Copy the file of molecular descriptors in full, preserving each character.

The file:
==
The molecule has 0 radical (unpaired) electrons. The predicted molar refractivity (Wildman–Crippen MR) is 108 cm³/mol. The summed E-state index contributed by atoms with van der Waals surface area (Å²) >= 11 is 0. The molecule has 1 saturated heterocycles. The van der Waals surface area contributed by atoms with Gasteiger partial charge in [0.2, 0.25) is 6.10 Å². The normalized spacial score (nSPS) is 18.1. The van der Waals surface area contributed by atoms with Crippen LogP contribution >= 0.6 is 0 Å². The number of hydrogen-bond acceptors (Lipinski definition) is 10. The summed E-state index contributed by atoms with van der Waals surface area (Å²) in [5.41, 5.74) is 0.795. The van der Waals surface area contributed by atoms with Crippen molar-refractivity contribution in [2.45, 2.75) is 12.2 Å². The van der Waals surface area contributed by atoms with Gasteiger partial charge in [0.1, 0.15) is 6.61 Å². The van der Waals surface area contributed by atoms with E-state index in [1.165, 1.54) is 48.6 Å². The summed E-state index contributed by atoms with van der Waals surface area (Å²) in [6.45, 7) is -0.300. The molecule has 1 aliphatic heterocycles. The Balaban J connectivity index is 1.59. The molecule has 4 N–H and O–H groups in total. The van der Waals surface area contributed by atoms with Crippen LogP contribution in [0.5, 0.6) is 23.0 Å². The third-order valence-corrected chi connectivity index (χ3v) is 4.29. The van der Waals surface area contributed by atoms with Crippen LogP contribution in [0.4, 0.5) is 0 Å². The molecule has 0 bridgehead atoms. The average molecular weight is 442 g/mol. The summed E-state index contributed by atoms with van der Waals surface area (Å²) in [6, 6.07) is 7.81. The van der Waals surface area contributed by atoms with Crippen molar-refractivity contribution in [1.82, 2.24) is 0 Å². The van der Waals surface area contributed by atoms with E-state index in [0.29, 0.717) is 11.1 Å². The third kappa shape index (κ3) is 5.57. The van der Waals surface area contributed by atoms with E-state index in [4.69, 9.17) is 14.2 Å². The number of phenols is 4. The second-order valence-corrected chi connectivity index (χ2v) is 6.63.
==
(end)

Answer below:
The molecule has 0 radical (unpaired) electrons. The predicted molar refractivity (Wildman–Crippen MR) is 108 cm³/mol. The summed E-state index contributed by atoms with van der Waals surface area (Å²) >= 11 is 0. The molecule has 1 saturated heterocycles. The van der Waals surface area contributed by atoms with Gasteiger partial charge in [0.2, 0.25) is 6.10 Å². The normalized spacial score (nSPS) is 18.1. The van der Waals surface area contributed by atoms with Crippen LogP contribution >= 0.6 is 0 Å². The number of hydrogen-bond acceptors (Lipinski definition) is 10. The summed E-state index contributed by atoms with van der Waals surface area (Å²) in [5.41, 5.74) is 0.795. The van der Waals surface area contributed by atoms with Crippen molar-refractivity contribution in [2.45, 2.75) is 12.2 Å². The van der Waals surface area contributed by atoms with Gasteiger partial charge in [0.1, 0.15) is 6.61 Å². The van der Waals surface area contributed by atoms with E-state index in [1.165, 1.54) is 48.6 Å². The summed E-state index contributed by atoms with van der Waals surface area (Å²) in [6.45, 7) is -0.300. The molecule has 1 aliphatic heterocycles. The Balaban J connectivity index is 1.59. The molecule has 4 N–H and O–H groups in total. The van der Waals surface area contributed by atoms with Crippen LogP contribution in [0.5, 0.6) is 23.0 Å². The third-order valence-corrected chi connectivity index (χ3v) is 4.29. The van der Waals surface area contributed by atoms with Crippen LogP contribution in [0.4, 0.5) is 0 Å². The molecule has 0 bridgehead atoms. The average molecular weight is 442 g/mol. The summed E-state index contributed by atoms with van der Waals surface area (Å²) in [6, 6.07) is 7.81. The van der Waals surface area contributed by atoms with Crippen molar-refractivity contribution in [1.82, 2.24) is 0 Å². The van der Waals surface area contributed by atoms with E-state index in [0.29, 0.717) is 11.1 Å². The third kappa shape index (κ3) is 5.57. The van der Waals surface area contributed by atoms with E-state index in [4.69, 9.17) is 14.2 Å². The number of phenols is 4. The second-order valence-corrected chi connectivity index (χ2v) is 6.63.